Hayles uses notions from Saussure and Derrida to formulate ideas about code and how a computer handles signifiers and signifieds. The crux of her argument is that digital computers 'rectify' signifiers by virtue of their electronics - all noise between 0 and 5 volts is translated to either on or off, and thus signifiers in the digital world are absolute. To me this begs the question of what happens when we extend this reasoning to the function of the human brain as a computer? Rudimentary understanding of the brain is that of a neural network of synapses firing and neurons communicating - a system which can be viewed much like the communication of transistors within a digital computer; however, while noise in a digital computer is "rectified into unambiguous signals of one and zero before they enter the bit stream" (46), noise in an organic brain is a fundamental aspect of the communication. Synapse communication is analog, with a huge variety of information conveyed through frequency - thus data in the brain is not rectified, language communication is subject to noise, to subjectivity, to interpretation.
Another question this notion of analogue vs digital computing seems to lead to is one that Hayles also brings up when she mentions that "as the system builds up levels of programing laungages [...] they develop functionalities that permit increasingly greater ambiguities" (46) - i.e. even though the digital system is founded unambiguously, is the end result - the user level result - any different to the standard ambiguous world which Saussure lays out? A vinyl record is at it's root an infinitely analogue (ambiguous) store of data, and a CD fundamentally digital (unambiguous), yet after all the level of abstraction between encoding and listening, isn't the resultant experience equally ambiguous, equally plural?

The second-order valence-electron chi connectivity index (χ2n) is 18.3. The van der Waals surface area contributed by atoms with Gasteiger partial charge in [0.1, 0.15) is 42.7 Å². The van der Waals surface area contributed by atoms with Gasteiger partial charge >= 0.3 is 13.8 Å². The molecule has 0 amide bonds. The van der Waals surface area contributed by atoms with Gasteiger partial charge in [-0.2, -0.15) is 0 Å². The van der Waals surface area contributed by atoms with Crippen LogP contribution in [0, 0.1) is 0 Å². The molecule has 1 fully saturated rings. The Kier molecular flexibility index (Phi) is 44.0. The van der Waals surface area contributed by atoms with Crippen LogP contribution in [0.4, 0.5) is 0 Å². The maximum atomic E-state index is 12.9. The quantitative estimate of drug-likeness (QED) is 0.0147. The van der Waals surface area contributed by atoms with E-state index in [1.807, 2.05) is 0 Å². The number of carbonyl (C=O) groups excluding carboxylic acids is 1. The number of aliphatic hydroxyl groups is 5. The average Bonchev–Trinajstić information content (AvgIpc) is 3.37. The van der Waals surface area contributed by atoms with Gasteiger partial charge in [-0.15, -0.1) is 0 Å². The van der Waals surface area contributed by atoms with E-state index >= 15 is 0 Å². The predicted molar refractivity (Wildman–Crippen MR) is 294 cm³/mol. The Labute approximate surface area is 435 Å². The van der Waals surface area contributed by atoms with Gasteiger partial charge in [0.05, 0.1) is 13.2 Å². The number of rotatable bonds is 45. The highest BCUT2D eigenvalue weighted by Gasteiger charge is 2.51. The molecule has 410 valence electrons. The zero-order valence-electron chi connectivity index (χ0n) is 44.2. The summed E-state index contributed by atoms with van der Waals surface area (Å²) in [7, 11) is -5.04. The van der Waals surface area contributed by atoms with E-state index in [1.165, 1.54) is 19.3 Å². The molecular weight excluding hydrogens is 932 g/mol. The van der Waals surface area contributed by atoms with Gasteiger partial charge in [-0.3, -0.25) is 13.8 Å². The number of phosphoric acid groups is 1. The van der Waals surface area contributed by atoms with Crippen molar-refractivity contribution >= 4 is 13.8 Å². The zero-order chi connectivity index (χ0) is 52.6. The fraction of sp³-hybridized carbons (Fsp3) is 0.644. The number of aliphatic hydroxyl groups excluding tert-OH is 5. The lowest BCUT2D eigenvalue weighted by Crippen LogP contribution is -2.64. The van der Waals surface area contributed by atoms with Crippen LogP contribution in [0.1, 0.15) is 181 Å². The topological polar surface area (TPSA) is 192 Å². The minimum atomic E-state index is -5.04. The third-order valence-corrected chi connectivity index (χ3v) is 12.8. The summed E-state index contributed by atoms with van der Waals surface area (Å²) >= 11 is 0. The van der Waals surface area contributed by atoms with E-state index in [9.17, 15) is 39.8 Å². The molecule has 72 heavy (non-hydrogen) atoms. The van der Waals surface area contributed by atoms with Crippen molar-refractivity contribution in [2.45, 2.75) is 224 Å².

If all of our actual uses, presentations, of digital code live in the real of the abstract, what does it matter that we can 'peer through to the source?' The end result is the same.